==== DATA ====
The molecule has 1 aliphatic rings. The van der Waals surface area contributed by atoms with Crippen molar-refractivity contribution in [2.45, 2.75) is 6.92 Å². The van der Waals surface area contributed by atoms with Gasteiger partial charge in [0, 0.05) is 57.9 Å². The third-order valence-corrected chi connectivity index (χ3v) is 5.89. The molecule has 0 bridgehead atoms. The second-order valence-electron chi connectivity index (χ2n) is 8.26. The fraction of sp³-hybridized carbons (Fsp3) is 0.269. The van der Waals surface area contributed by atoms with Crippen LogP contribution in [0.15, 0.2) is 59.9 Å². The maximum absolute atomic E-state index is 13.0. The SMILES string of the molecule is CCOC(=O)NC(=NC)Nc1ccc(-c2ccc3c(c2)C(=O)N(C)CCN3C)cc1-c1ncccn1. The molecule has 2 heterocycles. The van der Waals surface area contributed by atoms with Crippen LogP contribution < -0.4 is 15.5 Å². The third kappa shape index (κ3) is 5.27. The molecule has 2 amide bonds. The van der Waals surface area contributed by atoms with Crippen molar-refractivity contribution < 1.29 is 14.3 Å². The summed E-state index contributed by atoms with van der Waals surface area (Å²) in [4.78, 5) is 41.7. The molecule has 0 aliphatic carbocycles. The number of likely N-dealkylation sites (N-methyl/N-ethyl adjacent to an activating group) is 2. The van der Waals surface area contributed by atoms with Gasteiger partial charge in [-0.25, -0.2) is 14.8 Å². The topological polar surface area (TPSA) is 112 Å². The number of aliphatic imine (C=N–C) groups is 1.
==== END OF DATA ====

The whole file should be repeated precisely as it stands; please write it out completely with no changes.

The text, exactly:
The molecule has 1 aliphatic rings. The van der Waals surface area contributed by atoms with Crippen molar-refractivity contribution in [2.45, 2.75) is 6.92 Å². The van der Waals surface area contributed by atoms with Gasteiger partial charge in [0, 0.05) is 57.9 Å². The third-order valence-corrected chi connectivity index (χ3v) is 5.89. The molecule has 0 bridgehead atoms. The second-order valence-electron chi connectivity index (χ2n) is 8.26. The fraction of sp³-hybridized carbons (Fsp3) is 0.269. The van der Waals surface area contributed by atoms with Crippen LogP contribution in [0.15, 0.2) is 59.9 Å². The maximum absolute atomic E-state index is 13.0. The SMILES string of the molecule is CCOC(=O)NC(=NC)Nc1ccc(-c2ccc3c(c2)C(=O)N(C)CCN3C)cc1-c1ncccn1. The molecule has 2 heterocycles. The van der Waals surface area contributed by atoms with Crippen LogP contribution < -0.4 is 15.5 Å². The third kappa shape index (κ3) is 5.27. The molecule has 2 amide bonds. The van der Waals surface area contributed by atoms with Crippen molar-refractivity contribution < 1.29 is 14.3 Å². The summed E-state index contributed by atoms with van der Waals surface area (Å²) in [4.78, 5) is 41.7. The molecule has 0 aliphatic carbocycles. The number of likely N-dealkylation sites (N-methyl/N-ethyl adjacent to an activating group) is 2. The van der Waals surface area contributed by atoms with Gasteiger partial charge in [-0.25, -0.2) is 14.8 Å². The topological polar surface area (TPSA) is 112 Å². The number of aliphatic imine (C=N–C) groups is 1.